But that’s all besides the point, because even though he stuck his spikes in his mouth a few times with Washington, he helped them achieve the goal of the trade by winning a World Series. If Eaton ends up doing the talking for this White Sox clubhouse, other things went wrong.
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No, the Eaton signing struck a nerve for reasons less specific to Eaton, and more specific to Hahn’s two biggest issues. Hahn hasn’t been able to find a right fielder, and he has a terrible track record with free agents who only merit one-year contracts. So, of course here comes a right fielder who only merited a one-year contract.
I’ve previously taken inventory of the ghastly free agent history of the Rick Hahn era, and it wouldn’t be as grotesque if Hahn could actually bring himself to commit to free agents. Maybe you’ll blame Williams or Reinsdorf for times Hahn’s come up short, but I’ve stopped caring to attempt delineation on credit, because they’re all pieces soldered into the same decision-making engine, and each one helps deflect blame from the other individuals in the enterprise. Acting as though Hahn has repressed genius might be self-soothing for some, but I don’t see how it changes the results.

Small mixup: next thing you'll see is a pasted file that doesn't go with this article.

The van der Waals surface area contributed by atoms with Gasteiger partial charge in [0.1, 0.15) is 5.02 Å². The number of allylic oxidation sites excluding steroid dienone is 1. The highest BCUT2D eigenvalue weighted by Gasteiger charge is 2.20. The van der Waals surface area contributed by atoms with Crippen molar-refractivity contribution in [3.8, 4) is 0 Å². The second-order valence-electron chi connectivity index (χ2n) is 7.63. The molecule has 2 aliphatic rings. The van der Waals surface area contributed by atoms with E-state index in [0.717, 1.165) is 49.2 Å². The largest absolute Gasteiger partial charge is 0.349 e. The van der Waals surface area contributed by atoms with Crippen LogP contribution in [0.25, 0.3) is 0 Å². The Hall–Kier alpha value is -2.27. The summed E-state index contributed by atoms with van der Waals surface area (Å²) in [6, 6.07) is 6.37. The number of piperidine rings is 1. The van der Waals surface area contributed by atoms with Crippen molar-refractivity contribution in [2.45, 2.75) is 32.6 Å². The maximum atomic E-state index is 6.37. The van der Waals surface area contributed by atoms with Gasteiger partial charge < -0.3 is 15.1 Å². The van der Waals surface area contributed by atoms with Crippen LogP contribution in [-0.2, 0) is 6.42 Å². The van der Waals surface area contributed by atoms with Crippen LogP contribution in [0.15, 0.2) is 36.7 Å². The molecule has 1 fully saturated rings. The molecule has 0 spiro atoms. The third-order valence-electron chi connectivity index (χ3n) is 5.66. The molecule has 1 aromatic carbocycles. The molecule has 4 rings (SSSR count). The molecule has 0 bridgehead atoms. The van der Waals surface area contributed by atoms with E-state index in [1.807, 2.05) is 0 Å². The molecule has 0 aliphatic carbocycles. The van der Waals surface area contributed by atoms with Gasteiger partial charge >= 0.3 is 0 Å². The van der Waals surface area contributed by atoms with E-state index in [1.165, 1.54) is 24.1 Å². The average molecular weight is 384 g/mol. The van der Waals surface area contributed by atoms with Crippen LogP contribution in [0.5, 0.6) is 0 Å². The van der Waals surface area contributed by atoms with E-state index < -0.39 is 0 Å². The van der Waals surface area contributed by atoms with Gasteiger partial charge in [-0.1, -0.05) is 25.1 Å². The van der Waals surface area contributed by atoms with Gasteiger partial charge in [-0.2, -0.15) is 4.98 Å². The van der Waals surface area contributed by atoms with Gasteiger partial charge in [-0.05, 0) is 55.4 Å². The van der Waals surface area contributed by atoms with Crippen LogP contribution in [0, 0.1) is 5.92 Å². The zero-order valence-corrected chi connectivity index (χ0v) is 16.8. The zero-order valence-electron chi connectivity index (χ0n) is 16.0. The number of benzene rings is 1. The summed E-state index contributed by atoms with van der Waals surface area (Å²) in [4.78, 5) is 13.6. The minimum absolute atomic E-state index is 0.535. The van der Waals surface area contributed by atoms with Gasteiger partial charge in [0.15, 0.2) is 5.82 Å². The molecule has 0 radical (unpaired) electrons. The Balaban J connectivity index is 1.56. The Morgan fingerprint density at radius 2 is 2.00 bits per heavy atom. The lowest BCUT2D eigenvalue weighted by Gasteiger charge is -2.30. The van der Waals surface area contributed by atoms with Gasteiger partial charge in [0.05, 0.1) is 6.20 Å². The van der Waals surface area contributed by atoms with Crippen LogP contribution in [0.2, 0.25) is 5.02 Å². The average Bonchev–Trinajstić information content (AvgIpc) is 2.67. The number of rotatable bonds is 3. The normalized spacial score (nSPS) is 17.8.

Speaking of results, here’s an updated tally of Hahn’s track record with one-year contracts after going 0-for-3 last winter.
Table by Visualizer
(WARP is used for catchers, since Baseball Prospectus’ valuation has a longer track record of weighing receiving than the other metrics.)
Maybe there’s no such thing as a bad one-year contract, but there’s such thing as a bad batch of 20 one-year contracts. After swinging and missing on Edwin Encarnación, Gio González and Steve Cishek, Hahn has spent a total of $78.25 million on one-year deals for -4.1 wins below replacement in return.